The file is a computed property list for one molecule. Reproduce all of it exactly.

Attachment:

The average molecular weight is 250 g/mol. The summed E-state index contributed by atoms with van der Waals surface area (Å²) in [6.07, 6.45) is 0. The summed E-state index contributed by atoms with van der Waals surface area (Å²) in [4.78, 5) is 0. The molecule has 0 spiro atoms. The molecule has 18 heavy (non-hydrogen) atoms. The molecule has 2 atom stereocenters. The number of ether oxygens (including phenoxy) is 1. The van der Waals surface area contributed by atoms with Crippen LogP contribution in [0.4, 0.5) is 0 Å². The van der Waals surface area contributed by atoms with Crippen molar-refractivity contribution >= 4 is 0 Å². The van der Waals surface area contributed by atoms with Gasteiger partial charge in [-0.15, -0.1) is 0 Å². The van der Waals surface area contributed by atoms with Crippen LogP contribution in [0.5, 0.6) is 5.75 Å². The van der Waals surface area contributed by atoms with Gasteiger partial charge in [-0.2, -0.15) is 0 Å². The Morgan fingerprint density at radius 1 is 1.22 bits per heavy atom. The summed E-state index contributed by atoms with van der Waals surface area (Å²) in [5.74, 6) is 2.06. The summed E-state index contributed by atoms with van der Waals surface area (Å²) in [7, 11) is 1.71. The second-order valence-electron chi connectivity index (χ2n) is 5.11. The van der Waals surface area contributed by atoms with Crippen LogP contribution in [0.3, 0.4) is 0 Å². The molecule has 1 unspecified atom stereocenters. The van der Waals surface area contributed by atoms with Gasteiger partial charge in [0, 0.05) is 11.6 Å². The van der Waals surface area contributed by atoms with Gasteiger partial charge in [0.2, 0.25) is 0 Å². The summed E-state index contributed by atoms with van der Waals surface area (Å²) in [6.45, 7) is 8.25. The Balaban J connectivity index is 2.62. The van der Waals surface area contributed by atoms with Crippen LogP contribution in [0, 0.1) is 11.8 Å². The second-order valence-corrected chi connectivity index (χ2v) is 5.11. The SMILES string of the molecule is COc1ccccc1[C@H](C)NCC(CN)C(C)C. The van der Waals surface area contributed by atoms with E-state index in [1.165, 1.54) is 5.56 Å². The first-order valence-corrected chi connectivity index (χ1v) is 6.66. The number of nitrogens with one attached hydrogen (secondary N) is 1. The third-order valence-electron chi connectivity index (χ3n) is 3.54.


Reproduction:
The average molecular weight is 250 g/mol. The summed E-state index contributed by atoms with van der Waals surface area (Å²) in [6.07, 6.45) is 0. The summed E-state index contributed by atoms with van der Waals surface area (Å²) in [4.78, 5) is 0. The molecule has 0 spiro atoms. The molecule has 18 heavy (non-hydrogen) atoms. The molecule has 2 atom stereocenters. The number of ether oxygens (including phenoxy) is 1. The van der Waals surface area contributed by atoms with Crippen LogP contribution in [0.4, 0.5) is 0 Å². The van der Waals surface area contributed by atoms with Crippen molar-refractivity contribution >= 4 is 0 Å². The van der Waals surface area contributed by atoms with Gasteiger partial charge in [-0.15, -0.1) is 0 Å². The van der Waals surface area contributed by atoms with Crippen LogP contribution in [0.5, 0.6) is 5.75 Å². The van der Waals surface area contributed by atoms with Gasteiger partial charge in [-0.2, -0.15) is 0 Å². The Morgan fingerprint density at radius 1 is 1.22 bits per heavy atom. The summed E-state index contributed by atoms with van der Waals surface area (Å²) in [5.74, 6) is 2.06. The summed E-state index contributed by atoms with van der Waals surface area (Å²) in [7, 11) is 1.71. The second-order valence-electron chi connectivity index (χ2n) is 5.11. The van der Waals surface area contributed by atoms with Crippen LogP contribution in [0.3, 0.4) is 0 Å². The molecule has 1 unspecified atom stereocenters. The van der Waals surface area contributed by atoms with Gasteiger partial charge in [0, 0.05) is 11.6 Å². The van der Waals surface area contributed by atoms with Gasteiger partial charge in [0.2, 0.25) is 0 Å². The summed E-state index contributed by atoms with van der Waals surface area (Å²) in [6.45, 7) is 8.25. The Balaban J connectivity index is 2.62. The van der Waals surface area contributed by atoms with Crippen LogP contribution in [0, 0.1) is 11.8 Å². The second-order valence-corrected chi connectivity index (χ2v) is 5.11. The SMILES string of the molecule is COc1ccccc1[C@H](C)NCC(CN)C(C)C. The van der Waals surface area contributed by atoms with E-state index in [1.165, 1.54) is 5.56 Å². The first-order valence-corrected chi connectivity index (χ1v) is 6.66. The number of nitrogens with one attached hydrogen (secondary N) is 1. The third-order valence-electron chi connectivity index (χ3n) is 3.54.